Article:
Cushman & Wakefield’s Residential Aggregator shows that at the beginning of the year, top market commentators predicted capital growth across London of between 7-12% in 2014.

Despite upwards revisions during the final months of the year—lifting growth estimates to around 15%—all commentators undershot annual growth, which reached 18% according to Nationwide.

This highlights the difficulty with which one can predict house price growth, especially in a sentiment-led market.  With this in mind, looking to the year ahead commentators are expecting a much more conservative year of growth in London. At present predictions range from 0-5.5% for 2015; a substantial reduction in growth compared with recent years.  Reviewing the future development pipeline of product entering the market, which is focuses on less prime locations, I predict London’s average capital growth to be at the higher end of these predictions at circa 4.5%.

What do we expect 2015 to look like?

The election is the key influencing factor on market activity this year. We anticipate that the market will have three distinct phases this year. There will be an initial period of strong activity, as deals are done before the election. This will be followed by a pause for breath over the election period, which will be followed by a flurry of activity before year end.  As mentioned, the election will cause the market to pause during the summer. However, it is worth noting that a pause in activity should not necessarily be confused with a decline in values.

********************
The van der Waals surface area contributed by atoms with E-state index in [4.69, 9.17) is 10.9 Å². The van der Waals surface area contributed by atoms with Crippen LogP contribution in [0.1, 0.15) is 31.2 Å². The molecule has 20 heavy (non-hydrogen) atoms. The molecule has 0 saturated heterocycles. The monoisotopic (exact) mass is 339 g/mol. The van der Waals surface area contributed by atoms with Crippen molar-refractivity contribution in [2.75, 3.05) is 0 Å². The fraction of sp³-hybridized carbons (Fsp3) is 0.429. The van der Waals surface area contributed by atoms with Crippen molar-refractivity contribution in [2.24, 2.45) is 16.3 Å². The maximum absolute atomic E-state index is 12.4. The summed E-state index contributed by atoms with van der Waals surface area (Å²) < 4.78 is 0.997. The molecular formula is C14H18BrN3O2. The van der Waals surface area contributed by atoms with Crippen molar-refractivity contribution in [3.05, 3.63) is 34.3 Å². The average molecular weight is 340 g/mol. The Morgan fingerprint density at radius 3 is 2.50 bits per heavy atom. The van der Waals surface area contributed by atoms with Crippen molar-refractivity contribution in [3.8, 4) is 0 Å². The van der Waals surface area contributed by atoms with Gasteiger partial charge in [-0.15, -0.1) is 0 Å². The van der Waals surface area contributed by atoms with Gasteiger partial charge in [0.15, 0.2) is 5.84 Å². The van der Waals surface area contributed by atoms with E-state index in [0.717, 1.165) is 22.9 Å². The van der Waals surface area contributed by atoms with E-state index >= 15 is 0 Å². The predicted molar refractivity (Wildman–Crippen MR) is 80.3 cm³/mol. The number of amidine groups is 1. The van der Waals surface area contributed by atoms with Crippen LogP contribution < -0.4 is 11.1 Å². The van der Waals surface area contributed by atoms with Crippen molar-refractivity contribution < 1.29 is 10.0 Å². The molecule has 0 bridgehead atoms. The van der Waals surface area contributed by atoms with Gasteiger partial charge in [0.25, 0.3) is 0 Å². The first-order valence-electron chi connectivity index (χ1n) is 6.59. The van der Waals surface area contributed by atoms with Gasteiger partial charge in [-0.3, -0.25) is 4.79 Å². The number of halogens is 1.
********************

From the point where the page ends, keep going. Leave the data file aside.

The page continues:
The primary concern around the election is the potential for an extended period of market inactivity, caused by the necessity for additional rounds of voting. This will stymie activity levels and would likely lead to a decline in prices.

Further to the election there are a few other key elements to watch for 2015 include the continued rise in build costs; forecast to grow by 5% this year, the return of widespread wage growth and lower energy costs and the impact of events in Europe.

Jack Simmons is head of UK residential development and investment, Cushman & Wakefield